The jalapeno plant is pod-like, and usually grows from 2 to 3 feet tall. It is single stemmed and grows upright. Though there are literally countless forms of wild peppers, the jalapeno is considered a domestic plant. The pods are cylindrical, which flourish in semi-arid climates with dry air and irrigation. The plant matures between seventy and eighty days generally producing twenty-five to thirty-five pods per plant.

    Jalapeno foods come in many shapes, sizes, and flavors. The most recent jalapeno phenomenon to hit the market is jalapeno jelly. Originally from Lake Jackson Texas, jalapeno jelly was first marketed in 1978. This jelly is often lime-green, with a sweet flavor, and the same consistency as normal jelly. It is fitting that this jelly originated from Texas, because the jalapeno is the official Texas state pepper, along with the chiltepin; not so coincidentally, these are the two peppers used in the states official dish: chili. Though there are many types of hot peppers, the jalapeno distinguishes itself in a number of ways. First, the jalapeno is most often green when mature, and is about 2 inches long with cracks in the stem. The hotness is also immediate after a bite. The thing that makes the jalapeno so different from other foods is the cult phenomena surrounding it. Figurines, websites, and even academic papers have been formed on the jalapeno craze.

    Most important to the jalapeno are the recipes. Many wild jalapeno recipes do exist, with jalapeno bread, jalapeno sauce, stuffed jalapenos, chicken and cream cheese with jalapenos, coca-cola ham glaze with jalapeno, jalapeno martini, jalapeno hushpuppies, jalapeno soufflé, jalapeno-basil vinaigrette, and tamale pie being just a select few. Dried jalapenos are known as chipotles, another common ingredient in many dishes. In Texas, people even go so far as to drink jalapeno coffee and jalapeno tea! Yuck!

    It is safe to say that the jalapeno is both a tasty cooking element and a national mystery. Any time a recipe is made, the jalapeno will be there. Maybe not today, maybe not tomorrow, but rest assured, someone, somewhere (probably in Texas), will add a jalapeno to it. However, the day the jalopsicle becomes the most popular frozen treat, consider it the day we have gone too far.

    Sample Comments: Here, the peer reviewer has organized her/his comments based on the five criteria and has made specific references to sentences and passages where appropriate.


    1. After the introduction paragraph, there is not much narrowing. The topic broadly seems to be jalapenos. Perhaps the writer could try picking one specific question and sticking to that.
    2. The organization needs to be improved. Perhaps repeating the questions would help, or as previously stated, sticking to the development of one specific question.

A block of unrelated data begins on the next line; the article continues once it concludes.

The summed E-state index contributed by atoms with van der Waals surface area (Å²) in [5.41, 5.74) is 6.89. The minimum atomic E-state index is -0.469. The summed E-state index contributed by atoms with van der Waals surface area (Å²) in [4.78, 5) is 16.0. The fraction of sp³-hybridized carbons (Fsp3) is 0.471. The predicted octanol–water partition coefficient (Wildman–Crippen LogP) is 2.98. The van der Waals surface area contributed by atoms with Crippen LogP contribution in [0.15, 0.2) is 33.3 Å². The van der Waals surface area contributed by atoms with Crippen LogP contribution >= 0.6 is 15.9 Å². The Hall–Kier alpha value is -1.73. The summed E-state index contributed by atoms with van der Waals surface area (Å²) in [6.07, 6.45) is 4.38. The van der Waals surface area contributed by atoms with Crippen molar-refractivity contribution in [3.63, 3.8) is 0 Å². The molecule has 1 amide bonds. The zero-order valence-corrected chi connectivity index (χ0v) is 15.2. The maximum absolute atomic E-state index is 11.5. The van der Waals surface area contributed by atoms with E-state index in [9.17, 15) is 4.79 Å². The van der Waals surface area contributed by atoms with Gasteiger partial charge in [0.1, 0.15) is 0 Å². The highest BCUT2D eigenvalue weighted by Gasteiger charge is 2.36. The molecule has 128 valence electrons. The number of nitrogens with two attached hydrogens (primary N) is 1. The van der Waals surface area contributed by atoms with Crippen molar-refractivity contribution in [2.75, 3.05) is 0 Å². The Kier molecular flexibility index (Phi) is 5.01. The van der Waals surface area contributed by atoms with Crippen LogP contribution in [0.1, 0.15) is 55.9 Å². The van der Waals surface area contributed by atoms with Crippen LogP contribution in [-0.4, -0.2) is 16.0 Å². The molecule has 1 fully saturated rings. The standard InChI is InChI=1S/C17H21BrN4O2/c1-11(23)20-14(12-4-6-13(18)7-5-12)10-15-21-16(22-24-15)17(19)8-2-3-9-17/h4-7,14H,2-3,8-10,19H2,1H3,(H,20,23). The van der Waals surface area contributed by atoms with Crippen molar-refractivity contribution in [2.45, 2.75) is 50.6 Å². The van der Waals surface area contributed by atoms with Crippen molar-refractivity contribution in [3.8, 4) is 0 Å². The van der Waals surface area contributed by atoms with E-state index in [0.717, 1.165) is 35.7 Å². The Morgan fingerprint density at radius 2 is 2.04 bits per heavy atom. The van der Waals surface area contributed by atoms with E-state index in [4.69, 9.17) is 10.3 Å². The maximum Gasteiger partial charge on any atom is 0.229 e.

1. The paper seems to fulfill the assignment very well, but it does jump subject somewhat, particularly beween paragraphs 3 and 4. I do like the theme of the jalapeño being presented as a national mystery; perhaps that could become the thesis statement.
    2. Unfortunately, he thesis of the paper doesn’t seem to exist. The questions in the first paragraph gives the reader an idea of where the paper is headed, but there really is no statement explaining what the writer is trying to prove.
    3. Does the author have a position? If he/she does it must be that he/she reveres the jalapeno. There doesn’t seem to be much controversy in here for the author to support or oppose.


    1. The title is clever, but could be a little more specific. It isn’t so much an ode, but more of an investigation. However, it does catch interest.
    2. The style and tone are spot on. For the topic, which is not very serious, the laid back humorous style seems to fit in very well.


    1. This paper certainly has plenty of personality. The author has a nice balance of humor and information. However, I find myself getting lost in the middle. Perhaps if the author were to repeat a question at the beginning of each paragraph, the reader could be remembered of what the thesis is.
    2. The conclusion is funny, but I don't think it really does its job; I find the last sentence especially confusing and unconnected. Perhaps the author could keep what he/she has, but add in some more review of all the information that is covered.


    1. The conventions seem to be ok. BUT WHERE ARE THE CITATIONS??? The author needs to develop ethos by sharing where her/his information came from regarding jalapenos.